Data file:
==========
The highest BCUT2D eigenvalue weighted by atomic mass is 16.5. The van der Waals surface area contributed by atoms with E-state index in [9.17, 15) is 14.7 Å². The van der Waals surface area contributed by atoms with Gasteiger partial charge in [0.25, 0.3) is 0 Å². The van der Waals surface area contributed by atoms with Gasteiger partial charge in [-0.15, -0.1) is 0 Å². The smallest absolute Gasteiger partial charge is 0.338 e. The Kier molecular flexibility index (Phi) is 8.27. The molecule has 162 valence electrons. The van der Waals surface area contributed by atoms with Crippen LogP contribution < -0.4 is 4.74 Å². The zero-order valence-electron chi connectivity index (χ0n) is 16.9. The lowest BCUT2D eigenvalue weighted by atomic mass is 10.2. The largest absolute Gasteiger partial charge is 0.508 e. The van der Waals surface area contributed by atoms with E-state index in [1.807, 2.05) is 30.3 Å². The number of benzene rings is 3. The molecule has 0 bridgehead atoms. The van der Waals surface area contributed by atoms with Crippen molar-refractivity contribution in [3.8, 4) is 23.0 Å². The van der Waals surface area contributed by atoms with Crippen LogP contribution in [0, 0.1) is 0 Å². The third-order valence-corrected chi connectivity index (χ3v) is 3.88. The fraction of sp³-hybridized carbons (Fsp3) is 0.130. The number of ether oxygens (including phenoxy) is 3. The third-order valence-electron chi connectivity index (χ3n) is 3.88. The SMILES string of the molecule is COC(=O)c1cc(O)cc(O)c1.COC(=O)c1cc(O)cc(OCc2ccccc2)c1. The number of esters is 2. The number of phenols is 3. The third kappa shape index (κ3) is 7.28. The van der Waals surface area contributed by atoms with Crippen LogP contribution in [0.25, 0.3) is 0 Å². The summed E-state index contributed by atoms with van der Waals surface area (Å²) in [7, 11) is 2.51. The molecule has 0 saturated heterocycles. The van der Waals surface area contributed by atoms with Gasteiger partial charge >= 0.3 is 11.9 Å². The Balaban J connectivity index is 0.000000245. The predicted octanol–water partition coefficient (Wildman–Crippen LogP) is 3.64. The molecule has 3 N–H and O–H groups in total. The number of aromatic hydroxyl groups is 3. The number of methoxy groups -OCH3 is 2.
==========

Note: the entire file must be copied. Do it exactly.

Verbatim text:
The highest BCUT2D eigenvalue weighted by atomic mass is 16.5. The van der Waals surface area contributed by atoms with E-state index in [9.17, 15) is 14.7 Å². The van der Waals surface area contributed by atoms with Gasteiger partial charge in [0.25, 0.3) is 0 Å². The van der Waals surface area contributed by atoms with Gasteiger partial charge in [-0.15, -0.1) is 0 Å². The smallest absolute Gasteiger partial charge is 0.338 e. The Kier molecular flexibility index (Phi) is 8.27. The molecule has 162 valence electrons. The van der Waals surface area contributed by atoms with Crippen LogP contribution < -0.4 is 4.74 Å². The zero-order valence-electron chi connectivity index (χ0n) is 16.9. The lowest BCUT2D eigenvalue weighted by atomic mass is 10.2. The largest absolute Gasteiger partial charge is 0.508 e. The van der Waals surface area contributed by atoms with E-state index in [1.807, 2.05) is 30.3 Å². The number of benzene rings is 3. The molecule has 0 bridgehead atoms. The van der Waals surface area contributed by atoms with Crippen molar-refractivity contribution in [3.8, 4) is 23.0 Å². The van der Waals surface area contributed by atoms with Crippen LogP contribution in [0, 0.1) is 0 Å². The third-order valence-corrected chi connectivity index (χ3v) is 3.88. The fraction of sp³-hybridized carbons (Fsp3) is 0.130. The number of ether oxygens (including phenoxy) is 3. The third-order valence-electron chi connectivity index (χ3n) is 3.88. The SMILES string of the molecule is COC(=O)c1cc(O)cc(O)c1.COC(=O)c1cc(O)cc(OCc2ccccc2)c1. The number of esters is 2. The number of phenols is 3. The third kappa shape index (κ3) is 7.28. The van der Waals surface area contributed by atoms with Crippen LogP contribution in [0.25, 0.3) is 0 Å². The summed E-state index contributed by atoms with van der Waals surface area (Å²) in [7, 11) is 2.51. The molecule has 0 saturated heterocycles. The van der Waals surface area contributed by atoms with Gasteiger partial charge >= 0.3 is 11.9 Å². The Balaban J connectivity index is 0.000000245. The predicted octanol–water partition coefficient (Wildman–Crippen LogP) is 3.64. The molecule has 3 N–H and O–H groups in total. The number of aromatic hydroxyl groups is 3. The number of methoxy groups -OCH3 is 2.